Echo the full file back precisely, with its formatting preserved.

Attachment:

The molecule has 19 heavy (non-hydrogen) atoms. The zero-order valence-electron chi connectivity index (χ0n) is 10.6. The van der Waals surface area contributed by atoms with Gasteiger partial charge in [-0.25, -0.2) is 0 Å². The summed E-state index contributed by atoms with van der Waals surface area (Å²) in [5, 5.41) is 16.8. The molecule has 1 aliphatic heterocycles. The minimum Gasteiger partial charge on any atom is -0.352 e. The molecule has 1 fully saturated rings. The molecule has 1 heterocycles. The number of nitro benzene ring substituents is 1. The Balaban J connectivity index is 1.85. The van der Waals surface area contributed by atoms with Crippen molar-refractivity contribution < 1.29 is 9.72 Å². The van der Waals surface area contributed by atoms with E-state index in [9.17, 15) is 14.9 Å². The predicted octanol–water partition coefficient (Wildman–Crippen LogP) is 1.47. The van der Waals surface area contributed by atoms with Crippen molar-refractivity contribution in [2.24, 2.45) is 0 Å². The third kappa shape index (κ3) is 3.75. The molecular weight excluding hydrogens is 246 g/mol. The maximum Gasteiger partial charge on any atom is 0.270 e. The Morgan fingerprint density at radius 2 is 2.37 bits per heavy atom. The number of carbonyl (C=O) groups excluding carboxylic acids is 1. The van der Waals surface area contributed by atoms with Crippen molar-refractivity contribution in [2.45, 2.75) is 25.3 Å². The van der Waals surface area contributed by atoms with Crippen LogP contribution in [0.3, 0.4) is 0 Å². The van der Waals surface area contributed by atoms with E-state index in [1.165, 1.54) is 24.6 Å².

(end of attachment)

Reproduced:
The molecule has 19 heavy (non-hydrogen) atoms. The zero-order valence-electron chi connectivity index (χ0n) is 10.6. The van der Waals surface area contributed by atoms with Gasteiger partial charge in [-0.25, -0.2) is 0 Å². The summed E-state index contributed by atoms with van der Waals surface area (Å²) in [5, 5.41) is 16.8. The molecule has 1 aliphatic heterocycles. The minimum Gasteiger partial charge on any atom is -0.352 e. The molecule has 1 fully saturated rings. The molecule has 1 heterocycles. The number of nitro benzene ring substituents is 1. The Balaban J connectivity index is 1.85. The van der Waals surface area contributed by atoms with Crippen molar-refractivity contribution < 1.29 is 9.72 Å². The van der Waals surface area contributed by atoms with E-state index in [9.17, 15) is 14.9 Å². The predicted octanol–water partition coefficient (Wildman–Crippen LogP) is 1.47. The van der Waals surface area contributed by atoms with Crippen molar-refractivity contribution in [2.24, 2.45) is 0 Å². The third kappa shape index (κ3) is 3.75. The molecular weight excluding hydrogens is 246 g/mol. The maximum Gasteiger partial charge on any atom is 0.270 e. The Morgan fingerprint density at radius 2 is 2.37 bits per heavy atom. The number of carbonyl (C=O) groups excluding carboxylic acids is 1. The van der Waals surface area contributed by atoms with Crippen molar-refractivity contribution in [2.45, 2.75) is 25.3 Å². The van der Waals surface area contributed by atoms with Crippen LogP contribution in [0.3, 0.4) is 0 Å². The van der Waals surface area contributed by atoms with E-state index in [1.165, 1.54) is 24.6 Å².